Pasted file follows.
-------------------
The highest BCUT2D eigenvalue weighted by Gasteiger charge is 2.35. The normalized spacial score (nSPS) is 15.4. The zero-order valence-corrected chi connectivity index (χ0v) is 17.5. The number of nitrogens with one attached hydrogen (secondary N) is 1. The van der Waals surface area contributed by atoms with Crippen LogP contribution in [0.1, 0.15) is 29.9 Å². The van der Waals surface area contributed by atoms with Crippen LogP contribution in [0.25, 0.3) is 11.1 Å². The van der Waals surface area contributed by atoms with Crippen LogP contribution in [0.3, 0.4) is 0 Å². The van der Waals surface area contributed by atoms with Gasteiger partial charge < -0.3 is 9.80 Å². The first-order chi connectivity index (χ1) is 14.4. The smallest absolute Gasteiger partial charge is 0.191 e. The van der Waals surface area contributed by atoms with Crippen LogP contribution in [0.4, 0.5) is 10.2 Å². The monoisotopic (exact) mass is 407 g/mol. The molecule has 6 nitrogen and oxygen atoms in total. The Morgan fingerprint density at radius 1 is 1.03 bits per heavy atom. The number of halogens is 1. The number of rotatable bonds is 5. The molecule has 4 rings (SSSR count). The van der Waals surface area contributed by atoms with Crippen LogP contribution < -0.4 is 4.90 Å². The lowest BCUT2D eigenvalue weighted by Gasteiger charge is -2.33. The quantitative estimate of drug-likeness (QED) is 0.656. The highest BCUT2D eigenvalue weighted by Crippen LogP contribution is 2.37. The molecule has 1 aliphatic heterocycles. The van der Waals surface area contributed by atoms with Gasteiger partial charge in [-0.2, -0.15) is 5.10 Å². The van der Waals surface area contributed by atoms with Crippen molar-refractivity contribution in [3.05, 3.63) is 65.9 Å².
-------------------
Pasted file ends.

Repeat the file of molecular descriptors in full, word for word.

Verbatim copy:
The highest BCUT2D eigenvalue weighted by Gasteiger charge is 2.35. The normalized spacial score (nSPS) is 15.4. The zero-order valence-corrected chi connectivity index (χ0v) is 17.5. The number of nitrogens with one attached hydrogen (secondary N) is 1. The van der Waals surface area contributed by atoms with Crippen LogP contribution in [0.1, 0.15) is 29.9 Å². The van der Waals surface area contributed by atoms with Crippen LogP contribution in [0.25, 0.3) is 11.1 Å². The van der Waals surface area contributed by atoms with Crippen LogP contribution in [0.3, 0.4) is 0 Å². The van der Waals surface area contributed by atoms with Gasteiger partial charge < -0.3 is 9.80 Å². The first-order chi connectivity index (χ1) is 14.4. The smallest absolute Gasteiger partial charge is 0.191 e. The van der Waals surface area contributed by atoms with Crippen LogP contribution in [0.4, 0.5) is 10.2 Å². The monoisotopic (exact) mass is 407 g/mol. The molecule has 6 nitrogen and oxygen atoms in total. The Morgan fingerprint density at radius 1 is 1.03 bits per heavy atom. The number of halogens is 1. The number of rotatable bonds is 5. The molecule has 4 rings (SSSR count). The van der Waals surface area contributed by atoms with Crippen LogP contribution < -0.4 is 4.90 Å². The lowest BCUT2D eigenvalue weighted by Gasteiger charge is -2.33. The quantitative estimate of drug-likeness (QED) is 0.656. The highest BCUT2D eigenvalue weighted by Crippen LogP contribution is 2.37. The molecule has 1 aliphatic heterocycles. The van der Waals surface area contributed by atoms with Gasteiger partial charge in [-0.2, -0.15) is 5.10 Å². The van der Waals surface area contributed by atoms with Crippen molar-refractivity contribution in [3.05, 3.63) is 65.9 Å².